Here’s the thing–never in a million years would you have written down the step “Convert string response from the user into an integer”. Because you do that implicitly in your brain. In fact, when you ask your friend to “pick a number”, you expect a number and assuming your friend isn’t joking around, your friend will respond with a number. Your brain recognizes the utterance as a number and you start to do your division on it (or more likely, you simply think about the last digit and divide that by 2…or you simply note whether the final digit is 0, 2, 4, 6, or 8–same difference.)

So you see it isn’t quite as simple as I’ve made out to be. But I promise you, if you write down the steps first, then convert the steps to Python (or some other language), you’ll be on the right track, and on a much righter track than if you start to write code first. Sometimes I’ll work with a student whose code doesn’t work and I’ll point to a line of code the student wrote:

Me: “What does that do?”

Student: “I don’t know”

Me: “Why did you write that?”

Student: “I don’t know”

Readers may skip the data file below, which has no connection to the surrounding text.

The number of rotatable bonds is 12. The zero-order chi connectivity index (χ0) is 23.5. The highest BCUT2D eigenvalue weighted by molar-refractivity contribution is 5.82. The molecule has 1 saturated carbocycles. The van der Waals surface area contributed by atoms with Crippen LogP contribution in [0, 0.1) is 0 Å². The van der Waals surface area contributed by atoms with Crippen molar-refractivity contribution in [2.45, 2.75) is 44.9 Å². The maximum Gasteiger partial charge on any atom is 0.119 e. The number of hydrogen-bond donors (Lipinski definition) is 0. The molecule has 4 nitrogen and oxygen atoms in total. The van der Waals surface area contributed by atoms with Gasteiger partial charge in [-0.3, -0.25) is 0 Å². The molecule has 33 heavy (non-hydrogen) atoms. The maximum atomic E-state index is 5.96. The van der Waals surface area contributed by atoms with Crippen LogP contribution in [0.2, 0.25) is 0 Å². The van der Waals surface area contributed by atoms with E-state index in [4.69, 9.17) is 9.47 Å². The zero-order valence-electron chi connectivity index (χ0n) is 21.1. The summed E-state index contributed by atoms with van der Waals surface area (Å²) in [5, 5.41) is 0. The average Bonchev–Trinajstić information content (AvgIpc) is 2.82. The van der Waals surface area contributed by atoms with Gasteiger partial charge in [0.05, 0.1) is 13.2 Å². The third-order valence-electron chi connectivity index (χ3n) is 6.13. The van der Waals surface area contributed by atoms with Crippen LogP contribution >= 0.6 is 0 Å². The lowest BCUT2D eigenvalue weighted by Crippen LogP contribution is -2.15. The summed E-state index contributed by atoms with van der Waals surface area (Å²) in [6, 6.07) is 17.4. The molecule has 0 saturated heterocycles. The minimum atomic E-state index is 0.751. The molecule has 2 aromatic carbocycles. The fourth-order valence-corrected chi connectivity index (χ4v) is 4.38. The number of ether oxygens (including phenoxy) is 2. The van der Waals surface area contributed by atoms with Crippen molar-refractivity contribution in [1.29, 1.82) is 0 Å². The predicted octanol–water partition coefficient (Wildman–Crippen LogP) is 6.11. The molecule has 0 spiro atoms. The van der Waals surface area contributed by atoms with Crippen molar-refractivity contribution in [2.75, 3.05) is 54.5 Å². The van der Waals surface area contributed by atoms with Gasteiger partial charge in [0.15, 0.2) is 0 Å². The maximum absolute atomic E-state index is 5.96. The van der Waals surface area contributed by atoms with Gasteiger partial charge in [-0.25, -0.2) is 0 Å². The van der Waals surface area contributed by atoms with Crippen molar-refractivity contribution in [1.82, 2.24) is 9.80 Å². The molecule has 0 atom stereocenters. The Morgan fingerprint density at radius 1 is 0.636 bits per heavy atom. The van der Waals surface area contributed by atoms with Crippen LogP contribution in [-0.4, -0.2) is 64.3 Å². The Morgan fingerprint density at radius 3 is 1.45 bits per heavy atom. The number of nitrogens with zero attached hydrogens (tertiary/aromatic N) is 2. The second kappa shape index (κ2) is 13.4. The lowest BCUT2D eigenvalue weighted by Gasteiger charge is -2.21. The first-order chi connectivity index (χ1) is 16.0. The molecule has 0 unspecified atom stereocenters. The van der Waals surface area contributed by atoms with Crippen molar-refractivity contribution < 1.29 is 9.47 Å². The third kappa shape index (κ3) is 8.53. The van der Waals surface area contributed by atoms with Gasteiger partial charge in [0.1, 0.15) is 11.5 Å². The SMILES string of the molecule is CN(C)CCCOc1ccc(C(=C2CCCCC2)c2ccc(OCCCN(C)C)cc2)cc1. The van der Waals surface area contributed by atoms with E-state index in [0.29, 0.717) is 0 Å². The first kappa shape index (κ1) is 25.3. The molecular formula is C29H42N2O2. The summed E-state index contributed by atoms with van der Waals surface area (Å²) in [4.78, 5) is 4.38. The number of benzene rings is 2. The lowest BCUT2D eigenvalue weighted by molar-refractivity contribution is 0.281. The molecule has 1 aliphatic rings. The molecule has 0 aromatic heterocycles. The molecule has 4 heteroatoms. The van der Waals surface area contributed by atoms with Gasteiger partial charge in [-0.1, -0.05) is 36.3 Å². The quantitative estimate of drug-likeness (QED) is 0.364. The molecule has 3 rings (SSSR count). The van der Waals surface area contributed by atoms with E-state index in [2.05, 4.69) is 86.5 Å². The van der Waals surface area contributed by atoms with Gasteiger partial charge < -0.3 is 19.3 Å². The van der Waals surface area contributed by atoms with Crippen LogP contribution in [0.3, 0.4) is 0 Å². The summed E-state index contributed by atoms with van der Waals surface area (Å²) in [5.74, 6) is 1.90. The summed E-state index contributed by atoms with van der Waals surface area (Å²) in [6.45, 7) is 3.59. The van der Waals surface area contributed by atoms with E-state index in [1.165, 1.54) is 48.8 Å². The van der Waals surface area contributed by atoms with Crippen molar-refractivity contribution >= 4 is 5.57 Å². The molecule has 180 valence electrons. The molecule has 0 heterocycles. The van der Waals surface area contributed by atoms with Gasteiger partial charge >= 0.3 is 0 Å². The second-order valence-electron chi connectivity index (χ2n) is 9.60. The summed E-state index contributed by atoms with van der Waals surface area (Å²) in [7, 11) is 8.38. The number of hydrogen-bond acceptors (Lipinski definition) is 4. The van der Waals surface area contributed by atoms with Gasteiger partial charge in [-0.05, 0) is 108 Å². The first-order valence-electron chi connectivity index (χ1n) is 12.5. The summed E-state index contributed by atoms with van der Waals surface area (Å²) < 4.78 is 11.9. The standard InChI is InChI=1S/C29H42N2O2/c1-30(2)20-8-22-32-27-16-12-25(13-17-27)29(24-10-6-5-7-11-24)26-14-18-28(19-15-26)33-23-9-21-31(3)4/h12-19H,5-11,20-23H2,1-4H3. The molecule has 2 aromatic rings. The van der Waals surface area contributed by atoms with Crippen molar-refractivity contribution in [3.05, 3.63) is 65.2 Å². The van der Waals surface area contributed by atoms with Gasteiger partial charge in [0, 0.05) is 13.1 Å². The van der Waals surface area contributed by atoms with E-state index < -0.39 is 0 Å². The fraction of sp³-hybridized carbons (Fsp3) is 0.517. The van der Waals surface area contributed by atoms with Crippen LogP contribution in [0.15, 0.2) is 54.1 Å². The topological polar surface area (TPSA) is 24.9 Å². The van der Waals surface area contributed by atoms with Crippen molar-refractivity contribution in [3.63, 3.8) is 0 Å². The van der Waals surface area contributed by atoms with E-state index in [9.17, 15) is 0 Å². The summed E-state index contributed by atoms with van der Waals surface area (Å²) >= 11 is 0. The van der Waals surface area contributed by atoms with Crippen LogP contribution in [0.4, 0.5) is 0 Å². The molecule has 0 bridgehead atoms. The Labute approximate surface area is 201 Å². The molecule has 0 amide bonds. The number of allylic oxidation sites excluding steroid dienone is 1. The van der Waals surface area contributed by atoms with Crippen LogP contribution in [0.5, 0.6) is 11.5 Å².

At that point, I know the answer to my next question: “Did you convert the problem into a series of pseudocode steps?” So I erase all their code and get them to do that. And you know what? It works. Not right away, but eventually. This is tough stuff. The worst thing you can do is assume coding is easy. You’ll find out soon enough that you’re wrong, and to make matters worse, you’ll be discouraged.

  • Do you play guitar?
  • Do you make furniture?
  • Do you ride a bicycle?
  • Do you ski?

If I ask enough of these questions, you’ll surely say yes to one of them. Do you remember a time when you couldn’t actually perform that skill at all? Do you remember struggling to get better at that skill? Did you ever get discouraged?

I think you get my point.

Remember when I said programming is an art? Sounds like it’s a straightforward decomposition of a problem into steps, and then a translation of those steps into code. Not much room for art in that process, is there? I believe there is.

I believe experienced programmers perform those same steps but rather quickly, and likely in their heads. Don’t get me wrong, even experienced programmers write things down on occasion. But they often don’t need to.

Where’s the art? It’s in the translation. There can be many ways to translate a step into the code. And, seasoned programmers can often combine multiple steps into one, well before you’ve even understood the problem. They “see” the problem more clearly, and they translate the steps more effectively.

But make no mistake – they are following the same pattern - Breaking a problem down into steps and converting those steps. If you can do that, you can write code.